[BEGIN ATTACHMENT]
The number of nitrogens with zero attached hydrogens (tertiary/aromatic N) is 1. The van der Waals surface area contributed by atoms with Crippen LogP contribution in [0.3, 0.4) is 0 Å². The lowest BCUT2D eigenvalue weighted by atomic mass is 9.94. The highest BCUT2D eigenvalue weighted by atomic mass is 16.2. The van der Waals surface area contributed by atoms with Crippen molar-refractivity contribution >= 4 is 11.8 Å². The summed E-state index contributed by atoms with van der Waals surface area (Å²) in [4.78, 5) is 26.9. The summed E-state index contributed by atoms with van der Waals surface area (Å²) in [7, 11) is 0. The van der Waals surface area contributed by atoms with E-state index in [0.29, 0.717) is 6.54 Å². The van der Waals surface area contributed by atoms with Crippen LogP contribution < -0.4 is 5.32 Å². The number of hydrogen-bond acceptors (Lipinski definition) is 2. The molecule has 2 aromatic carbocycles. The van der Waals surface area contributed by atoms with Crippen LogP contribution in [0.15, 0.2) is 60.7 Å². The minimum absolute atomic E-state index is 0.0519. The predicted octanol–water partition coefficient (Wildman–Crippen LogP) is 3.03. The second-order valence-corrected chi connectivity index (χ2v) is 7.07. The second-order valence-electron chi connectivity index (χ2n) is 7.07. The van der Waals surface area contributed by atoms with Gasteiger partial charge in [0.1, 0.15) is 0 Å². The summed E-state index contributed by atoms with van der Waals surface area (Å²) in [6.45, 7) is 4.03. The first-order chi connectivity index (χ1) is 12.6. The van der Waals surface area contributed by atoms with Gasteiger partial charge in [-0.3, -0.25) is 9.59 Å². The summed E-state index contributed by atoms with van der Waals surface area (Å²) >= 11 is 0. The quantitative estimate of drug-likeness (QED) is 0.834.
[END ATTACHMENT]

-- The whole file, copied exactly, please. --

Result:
The number of nitrogens with zero attached hydrogens (tertiary/aromatic N) is 1. The van der Waals surface area contributed by atoms with Crippen LogP contribution in [0.3, 0.4) is 0 Å². The lowest BCUT2D eigenvalue weighted by atomic mass is 9.94. The highest BCUT2D eigenvalue weighted by atomic mass is 16.2. The van der Waals surface area contributed by atoms with Crippen molar-refractivity contribution >= 4 is 11.8 Å². The summed E-state index contributed by atoms with van der Waals surface area (Å²) in [4.78, 5) is 26.9. The summed E-state index contributed by atoms with van der Waals surface area (Å²) in [7, 11) is 0. The van der Waals surface area contributed by atoms with E-state index in [0.29, 0.717) is 6.54 Å². The van der Waals surface area contributed by atoms with Crippen LogP contribution < -0.4 is 5.32 Å². The number of hydrogen-bond acceptors (Lipinski definition) is 2. The molecule has 2 aromatic carbocycles. The van der Waals surface area contributed by atoms with Crippen LogP contribution in [0.15, 0.2) is 60.7 Å². The minimum absolute atomic E-state index is 0.0519. The predicted octanol–water partition coefficient (Wildman–Crippen LogP) is 3.03. The second-order valence-corrected chi connectivity index (χ2v) is 7.07. The second-order valence-electron chi connectivity index (χ2n) is 7.07. The van der Waals surface area contributed by atoms with Gasteiger partial charge in [0.1, 0.15) is 0 Å². The summed E-state index contributed by atoms with van der Waals surface area (Å²) in [6.45, 7) is 4.03. The first-order chi connectivity index (χ1) is 12.6. The van der Waals surface area contributed by atoms with Gasteiger partial charge in [-0.3, -0.25) is 9.59 Å². The summed E-state index contributed by atoms with van der Waals surface area (Å²) >= 11 is 0. The quantitative estimate of drug-likeness (QED) is 0.834.